Direct Line enhanced authentication


This article describes potential security risks when users connect to a bot, for example using the Web Chat control. Also, it shows mitigating solutions using the Direct Line enhanced authentication settings and secure user ID handling.

There are two user identities:

  • The channel user's identity. An attacker can use it for Impersonation.
  • The user's identity from the identity provider that the bot uses to authenticate the user. An attacker can use it for Identity spoofing.


Impersonation refers to the action of an attacker who makes the bot think that they're someone else. For example, in Web Chat, the attacker can impersonate someone else by changing the user ID of the Web Chat instance.

Impersonation mitigation

  • Make the user ID unguessable.

  • Connect a bot to Direct Line.

  • Enable the Direct Line channel's enhanced authentication option to allow the Azure AI Bot Service to further detect and reject any user ID change. This means the user ID (Activity.From.Id) on messages from Direct Line to the bot will always be the same as the one you used to initialize the Web Chat control.


    Direct Line creates a token based on the Direct Line secret and embeds the User.Id in the token. It assures that the messages sent to the bot have that User.Id as the activity's From.Id. If a client sends a message to Direct Line having a different From.Id, it will be changed to the ID embedded in the token before forwarding the message to the bot. So you can't use another user ID after a channel secret is initialized with that ID.

    This feature requires the user ID to start with dl_ as shown below.


    For a regional bot, set dlUrl according to the selected region.
    If selected europe, set "".
    If selected india, set "".
    For more information about regional bots, see Regionalization in Azure AI Bot Service.

    public class HomeController : Controller
        private const string secret = "<TODO: DirectLine secret>";
        private const string dlUrl = "";
        public async Task<ActionResult> Index()
            HttpClient client = new HttpClient();
            var userId = $"dl_{Guid.NewGuid()}";
            HttpRequestMessage request = new HttpRequestMessage(HttpMethod.Post, dlUrl);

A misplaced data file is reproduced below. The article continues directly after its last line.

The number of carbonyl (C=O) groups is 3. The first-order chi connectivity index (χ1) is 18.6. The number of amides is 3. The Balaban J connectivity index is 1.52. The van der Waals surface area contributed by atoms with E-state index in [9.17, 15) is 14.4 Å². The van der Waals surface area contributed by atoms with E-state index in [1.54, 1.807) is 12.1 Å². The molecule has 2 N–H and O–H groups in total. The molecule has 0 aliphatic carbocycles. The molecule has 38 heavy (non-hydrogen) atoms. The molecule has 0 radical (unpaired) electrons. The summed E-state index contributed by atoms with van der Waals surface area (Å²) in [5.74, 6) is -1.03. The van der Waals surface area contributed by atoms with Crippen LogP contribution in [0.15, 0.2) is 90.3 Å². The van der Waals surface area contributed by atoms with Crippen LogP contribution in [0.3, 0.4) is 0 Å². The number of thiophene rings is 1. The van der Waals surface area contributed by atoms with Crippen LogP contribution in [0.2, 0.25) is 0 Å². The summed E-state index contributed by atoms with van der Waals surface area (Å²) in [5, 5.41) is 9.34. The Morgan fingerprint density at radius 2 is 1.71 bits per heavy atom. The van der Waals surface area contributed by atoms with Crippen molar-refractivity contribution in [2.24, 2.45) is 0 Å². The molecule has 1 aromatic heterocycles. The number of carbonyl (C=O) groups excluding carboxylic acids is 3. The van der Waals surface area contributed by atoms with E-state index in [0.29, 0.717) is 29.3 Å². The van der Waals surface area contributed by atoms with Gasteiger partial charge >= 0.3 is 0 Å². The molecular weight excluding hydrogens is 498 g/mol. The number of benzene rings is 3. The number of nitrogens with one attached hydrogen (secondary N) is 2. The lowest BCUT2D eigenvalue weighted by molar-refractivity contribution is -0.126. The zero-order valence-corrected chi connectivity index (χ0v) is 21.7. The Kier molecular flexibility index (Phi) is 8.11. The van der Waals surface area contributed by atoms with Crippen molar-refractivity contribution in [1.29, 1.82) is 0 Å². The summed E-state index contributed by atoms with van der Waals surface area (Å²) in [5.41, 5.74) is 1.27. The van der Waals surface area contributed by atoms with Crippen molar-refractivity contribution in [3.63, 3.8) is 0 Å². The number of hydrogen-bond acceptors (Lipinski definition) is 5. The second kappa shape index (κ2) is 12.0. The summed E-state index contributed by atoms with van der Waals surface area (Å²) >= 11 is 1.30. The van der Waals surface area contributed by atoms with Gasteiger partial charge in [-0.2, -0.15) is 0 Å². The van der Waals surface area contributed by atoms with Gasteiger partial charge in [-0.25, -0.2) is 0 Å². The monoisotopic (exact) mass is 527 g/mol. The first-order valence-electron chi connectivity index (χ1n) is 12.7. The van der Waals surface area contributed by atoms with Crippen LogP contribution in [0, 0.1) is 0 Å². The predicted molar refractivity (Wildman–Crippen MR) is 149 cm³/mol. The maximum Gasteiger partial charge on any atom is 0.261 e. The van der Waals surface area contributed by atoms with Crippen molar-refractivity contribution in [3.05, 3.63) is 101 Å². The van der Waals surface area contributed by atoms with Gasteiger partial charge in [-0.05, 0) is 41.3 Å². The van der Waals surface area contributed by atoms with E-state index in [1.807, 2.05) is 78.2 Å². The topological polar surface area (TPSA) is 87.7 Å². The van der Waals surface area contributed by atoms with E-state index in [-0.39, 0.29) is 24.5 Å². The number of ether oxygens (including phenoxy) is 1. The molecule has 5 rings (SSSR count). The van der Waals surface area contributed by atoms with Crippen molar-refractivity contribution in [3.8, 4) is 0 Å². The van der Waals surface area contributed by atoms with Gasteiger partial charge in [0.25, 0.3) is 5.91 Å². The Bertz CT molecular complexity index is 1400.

request.Headers.Authorization = new AuthenticationHeaderValue("Bearer", secret);
            request.Content = new StringContent(
                    new { User = new { Id = userId } }),
            var response = await client.SendAsync(request);
            string token = String.Empty;
            if (response.IsSuccessStatusCode)
                var body = await response.Content.ReadAsStringAsync();
                token = JsonConvert.DeserializeObject<DirectLineToken>(body).token;
            var config = new ChatConfig()
                Token = token,
                UserId = userId
            return View(config);

    The generated token, based on the Direct Line secret, is then used in the Web Chat control as shown below:

    @model Bot_Auth_DL_Secure_Site_MVC.Models.ChatConfig
        ViewData["Title"] = "Home Page";
    <div id="webchat" role="main" />
        <script src=""></script>
              directLine: window.WebChat.createDirectLine({ token: '@Model.Token' }),
                userID: '@Model.UserId'
          }, document.getElementById('webchat'));

Identity spoofing

Identity spoofing refers to the action of an attacker that assumes the identity of a legitimate user and then uses that identity to accomplish a malicious goal.

When a bot asks the channel user A to sign-in to an identity provider, the sign-in process must assure that user A is the only one that signs into the provider. If another user is also allowed to sign-in the provider, they would have access to user A resources through the bot.

User identity spoofing mitigation

In the Web Chat control, there are two mechanisms to assure that the proper user is signed in.

  1. Magic code. At the end of the sign-in process, the user is presented with a randomly generated 6-digit code (magic code). The user must type this code in the conversation to complete the sign-in process. This tends to result in a bad user experience. Additionally, it's susceptible to phishing attacks; a malicious user can trick another user to sign-in and obtain the magic code.

  2. Direct Line enhanced authentication. Use Direct Line enhanced authentication to guarantee that the sign-in process can only be completed in the same browser session as the Web Chat client.

    To enable this protection, start Web Chat with a Direct Line token that contains a list of trusted domains that can host the bot's Web Chat client. With enhanced authentication options, you can statically specify the trusted domains (trusted origins) list in the Direct Line configuration page. See the Configure enhanced authentication section.